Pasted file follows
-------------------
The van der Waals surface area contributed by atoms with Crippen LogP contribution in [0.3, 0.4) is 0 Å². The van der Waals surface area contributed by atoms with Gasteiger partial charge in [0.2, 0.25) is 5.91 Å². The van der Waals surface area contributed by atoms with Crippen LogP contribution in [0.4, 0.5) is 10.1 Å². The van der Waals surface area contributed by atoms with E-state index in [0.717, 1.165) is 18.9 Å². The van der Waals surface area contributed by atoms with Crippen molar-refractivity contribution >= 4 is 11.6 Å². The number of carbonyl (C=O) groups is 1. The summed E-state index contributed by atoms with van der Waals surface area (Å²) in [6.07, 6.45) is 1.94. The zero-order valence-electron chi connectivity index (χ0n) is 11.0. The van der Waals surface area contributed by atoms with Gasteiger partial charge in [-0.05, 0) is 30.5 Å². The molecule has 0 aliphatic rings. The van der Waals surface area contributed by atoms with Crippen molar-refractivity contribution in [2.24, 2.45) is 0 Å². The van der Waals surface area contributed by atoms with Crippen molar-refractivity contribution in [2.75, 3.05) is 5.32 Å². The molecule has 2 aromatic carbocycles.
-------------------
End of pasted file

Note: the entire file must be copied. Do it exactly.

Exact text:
The van der Waals surface area contributed by atoms with Crippen LogP contribution in [0.3, 0.4) is 0 Å². The van der Waals surface area contributed by atoms with Gasteiger partial charge in [0.2, 0.25) is 5.91 Å². The van der Waals surface area contributed by atoms with Crippen LogP contribution in [0.4, 0.5) is 10.1 Å². The van der Waals surface area contributed by atoms with E-state index in [0.717, 1.165) is 18.9 Å². The van der Waals surface area contributed by atoms with Crippen molar-refractivity contribution >= 4 is 11.6 Å². The number of carbonyl (C=O) groups is 1. The summed E-state index contributed by atoms with van der Waals surface area (Å²) in [6.07, 6.45) is 1.94. The zero-order valence-electron chi connectivity index (χ0n) is 11.0. The van der Waals surface area contributed by atoms with Gasteiger partial charge in [-0.05, 0) is 30.5 Å². The molecule has 0 aliphatic rings. The van der Waals surface area contributed by atoms with Crippen molar-refractivity contribution in [2.24, 2.45) is 0 Å². The van der Waals surface area contributed by atoms with Crippen molar-refractivity contribution in [2.75, 3.05) is 5.32 Å². The molecule has 2 aromatic carbocycles.